U-u-u-u, I’m confused!




Beginning Reading Page

 Abby Watts


                                                                                                                           



Rationale:  It is critical for beginning readers to clearly understand the alphabetic principle.  Vowels are the hardest concept to learn, therefore a lot of time and practice is necessary.  This lesson is designed to have the children recognize, spell, and read words that contain the correspondence u=/u/.  The students will learn meaningful representation of the letter and have plenty of practice with written and spoken words which contain u=/u/.  

 

Materials:
-Primary paper and pencils
-Poster with "Bud runs under the sub for a bug.”
-Letterboxes for each student
-Plastic letters for each child: h, u, l, g, c, b, m, o, s, d, n, m, a, t, p, i, g, p, k
-Cards with words on them: fuzz, mom, cat, hug, hum, sun, cub, pig, up
-Chalk and chalkboard
-Bud the Sub (Educational Insights)
-Picture page: rug, bee, sub, drum, car, duck

 

Procedures:

1. Introduce the u=/u/ correspondence and explain how to find it in words.  "Today we are going to find the letter u (write u on the board).  The letter u makes the /u/ sound. Watch how my mouth moves when I say the letter u.  Now, you watch each other say the sound and see the mouth moves made. (Have the students do this for about one minute.)  This is like the sound we make when we are confused about something.  When we say the /u/ sound everyone have a confused look on your face.

 

2. To practice recognizing letter u in written text, I will hold up two cards at a time. (One with a u word and one with a different vowel, ex: tag and Bud.) Model how to find the word with the /u/ sound.  "I heard /u/  in Bu-u-ud, not ta-a-ag.  I found the /u/ in Bud (make a confused look).  Now you try!"  Ask the students which word contains the /u/ sound.  Tell them to make a confused look when they hear the /u/ sound in the words.

 

3. "Now, lets practice saying a funny tongue twister together. Bud runs under the sub for a bug ."  Say it together several times. "This time lets stretch out the /u/ sound and make our faces when we hear the sound.  Buuuud ruuuuns uuuunder the suuuub for a buuuug."

4. Draw the Elkonin letterboxes on the board for teacher use during this part of the lesson.  Give each student a letterbox and letter tiles.  Tell the students to turn the letterbox tiles on the lower case side.  "We are going to practice spelling words with the /u/ sound.  Look at the board and see how there are two spaces for two mouth moves. Right now, I am going to spell the word up.  The first box is for the first sound in up, the /u/.  Remember how the /u/ sound makes the noise for when we are confused. The second box is for the second sound, the /p/.  Now, you can practice with the following words: (3)-cub, sun, mom, pig, cat, hum, hug.  (4)-bud. (5)-plunk."  Have the students do it at their desks at the same speed you do it on the board.  Say the word, count the sounds, make the number of boxes on the board, and have the students tell you the sound they hear.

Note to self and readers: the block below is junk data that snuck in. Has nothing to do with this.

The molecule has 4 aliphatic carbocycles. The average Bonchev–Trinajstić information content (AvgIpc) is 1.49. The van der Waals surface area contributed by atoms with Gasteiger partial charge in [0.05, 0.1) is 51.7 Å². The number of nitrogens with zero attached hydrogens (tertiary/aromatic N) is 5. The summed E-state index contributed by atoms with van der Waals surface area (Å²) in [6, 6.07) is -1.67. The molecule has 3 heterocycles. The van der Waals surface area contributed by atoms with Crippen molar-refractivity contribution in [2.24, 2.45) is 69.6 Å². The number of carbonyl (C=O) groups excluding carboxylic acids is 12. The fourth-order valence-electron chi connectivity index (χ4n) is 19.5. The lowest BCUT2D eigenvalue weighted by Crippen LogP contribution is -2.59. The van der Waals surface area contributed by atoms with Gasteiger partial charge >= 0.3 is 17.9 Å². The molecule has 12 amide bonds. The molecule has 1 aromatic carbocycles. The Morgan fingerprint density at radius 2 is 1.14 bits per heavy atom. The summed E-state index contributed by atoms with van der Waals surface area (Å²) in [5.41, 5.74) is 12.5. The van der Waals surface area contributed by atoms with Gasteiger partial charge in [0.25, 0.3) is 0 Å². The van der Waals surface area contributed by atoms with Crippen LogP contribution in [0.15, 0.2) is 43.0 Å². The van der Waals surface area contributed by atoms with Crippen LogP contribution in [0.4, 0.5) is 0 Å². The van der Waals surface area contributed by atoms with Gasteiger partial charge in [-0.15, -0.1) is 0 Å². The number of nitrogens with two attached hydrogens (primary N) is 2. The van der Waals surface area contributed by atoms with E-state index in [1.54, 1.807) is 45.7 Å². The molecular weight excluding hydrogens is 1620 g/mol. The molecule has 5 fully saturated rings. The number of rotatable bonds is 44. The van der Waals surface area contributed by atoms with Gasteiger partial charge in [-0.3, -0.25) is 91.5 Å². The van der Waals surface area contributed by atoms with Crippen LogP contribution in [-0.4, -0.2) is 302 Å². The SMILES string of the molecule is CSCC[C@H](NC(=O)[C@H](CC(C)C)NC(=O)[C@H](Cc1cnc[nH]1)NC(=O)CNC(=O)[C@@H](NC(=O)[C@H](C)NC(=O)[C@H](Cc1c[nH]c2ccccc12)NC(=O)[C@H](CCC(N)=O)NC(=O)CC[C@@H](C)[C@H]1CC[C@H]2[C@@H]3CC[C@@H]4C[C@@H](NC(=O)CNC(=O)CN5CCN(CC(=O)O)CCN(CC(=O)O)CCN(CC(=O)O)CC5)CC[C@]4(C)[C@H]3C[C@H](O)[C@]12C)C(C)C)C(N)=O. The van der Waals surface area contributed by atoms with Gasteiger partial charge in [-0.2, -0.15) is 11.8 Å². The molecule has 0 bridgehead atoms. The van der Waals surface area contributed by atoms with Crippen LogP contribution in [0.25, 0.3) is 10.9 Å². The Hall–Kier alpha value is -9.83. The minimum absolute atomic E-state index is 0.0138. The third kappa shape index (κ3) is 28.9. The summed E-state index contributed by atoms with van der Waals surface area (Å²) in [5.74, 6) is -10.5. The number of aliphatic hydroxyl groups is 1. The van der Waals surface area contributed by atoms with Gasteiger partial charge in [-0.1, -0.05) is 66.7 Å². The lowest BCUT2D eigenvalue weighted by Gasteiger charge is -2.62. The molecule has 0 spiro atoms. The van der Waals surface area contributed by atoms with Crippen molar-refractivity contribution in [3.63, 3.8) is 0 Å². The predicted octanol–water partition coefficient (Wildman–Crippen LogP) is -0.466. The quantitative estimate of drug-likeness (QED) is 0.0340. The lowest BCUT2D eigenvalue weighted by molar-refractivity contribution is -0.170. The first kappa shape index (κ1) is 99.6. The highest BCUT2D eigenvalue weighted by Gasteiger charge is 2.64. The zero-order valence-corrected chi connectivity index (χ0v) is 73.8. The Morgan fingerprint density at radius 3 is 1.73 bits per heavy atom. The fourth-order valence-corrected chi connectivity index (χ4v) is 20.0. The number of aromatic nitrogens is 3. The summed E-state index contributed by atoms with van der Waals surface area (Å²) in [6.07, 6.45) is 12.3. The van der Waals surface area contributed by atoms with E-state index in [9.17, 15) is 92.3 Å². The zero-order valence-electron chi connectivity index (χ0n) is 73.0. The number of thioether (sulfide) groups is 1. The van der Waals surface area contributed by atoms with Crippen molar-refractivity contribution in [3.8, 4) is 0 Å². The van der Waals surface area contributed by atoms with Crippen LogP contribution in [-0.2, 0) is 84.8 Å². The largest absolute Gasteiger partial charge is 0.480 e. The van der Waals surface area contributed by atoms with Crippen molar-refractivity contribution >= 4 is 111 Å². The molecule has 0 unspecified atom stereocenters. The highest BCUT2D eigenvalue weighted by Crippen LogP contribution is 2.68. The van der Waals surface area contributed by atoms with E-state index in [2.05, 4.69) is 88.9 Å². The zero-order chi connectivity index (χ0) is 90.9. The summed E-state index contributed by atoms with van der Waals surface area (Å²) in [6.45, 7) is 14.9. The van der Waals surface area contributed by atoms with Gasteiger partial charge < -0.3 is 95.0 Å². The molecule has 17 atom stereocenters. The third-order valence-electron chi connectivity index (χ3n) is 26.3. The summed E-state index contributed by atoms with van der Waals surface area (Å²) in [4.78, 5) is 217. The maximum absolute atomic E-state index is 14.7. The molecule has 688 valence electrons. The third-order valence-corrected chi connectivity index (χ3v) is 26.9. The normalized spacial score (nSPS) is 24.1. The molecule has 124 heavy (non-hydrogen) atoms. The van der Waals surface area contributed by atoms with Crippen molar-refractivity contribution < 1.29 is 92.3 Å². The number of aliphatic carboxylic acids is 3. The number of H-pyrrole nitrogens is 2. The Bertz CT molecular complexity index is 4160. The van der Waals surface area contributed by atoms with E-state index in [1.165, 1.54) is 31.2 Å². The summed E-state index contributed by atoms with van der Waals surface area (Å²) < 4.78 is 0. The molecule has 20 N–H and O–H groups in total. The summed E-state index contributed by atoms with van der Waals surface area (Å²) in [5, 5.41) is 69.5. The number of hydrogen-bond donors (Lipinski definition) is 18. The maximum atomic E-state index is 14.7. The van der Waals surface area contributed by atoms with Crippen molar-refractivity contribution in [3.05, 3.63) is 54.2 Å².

5. Get out the letterbox words that are written on cards.  Show students the model word. "We are going to read the word mud.  Lets start with the /u/, now lets add the /m/ - /mu/. Say it together.  Its time to add the last sound /d/ - /mud/.  Now, lets say the whole word mud." Continue doing this with all the words from the letterbox.

6. The students will be placed in pairs to read Bud the Sub.  Book talk before splitting the class up: "Gus has a sub named Bud. They are out at sea one day when they see a tug that has been hit. There is a man and a dog on the tug. It is up to Bud to bring the tug safely back to shore. Can Bud do it? You’ll have to read the book to find out!"  Give one book to each student.  Listen and walk around while the students read the book to each other.

7. Say to students: "Write a message about your favorite animal.  Try to write some words in your message that have a u in them.  Remember that when we make the letter u that we start at the fence and draw down to the sidewalk, curve over, and back up to the fence.  Now, without lifting your pencil, you should draw a straight line back down to the sidewalk."

8.  Assessment:  
Give each student a pseudoword test with /u/ words. Ask them to read the following silly words: GUB, SUF, LUN, MUK, WUD.



 

 

References:

Cushman, Shelia.  Bud the Sub.  Educational Insights: Carson, CA, 1990.

Homan, Amy. Umbrella Fun.

    http://www.auburn.edu/rdggenie/innov/homanbr.html

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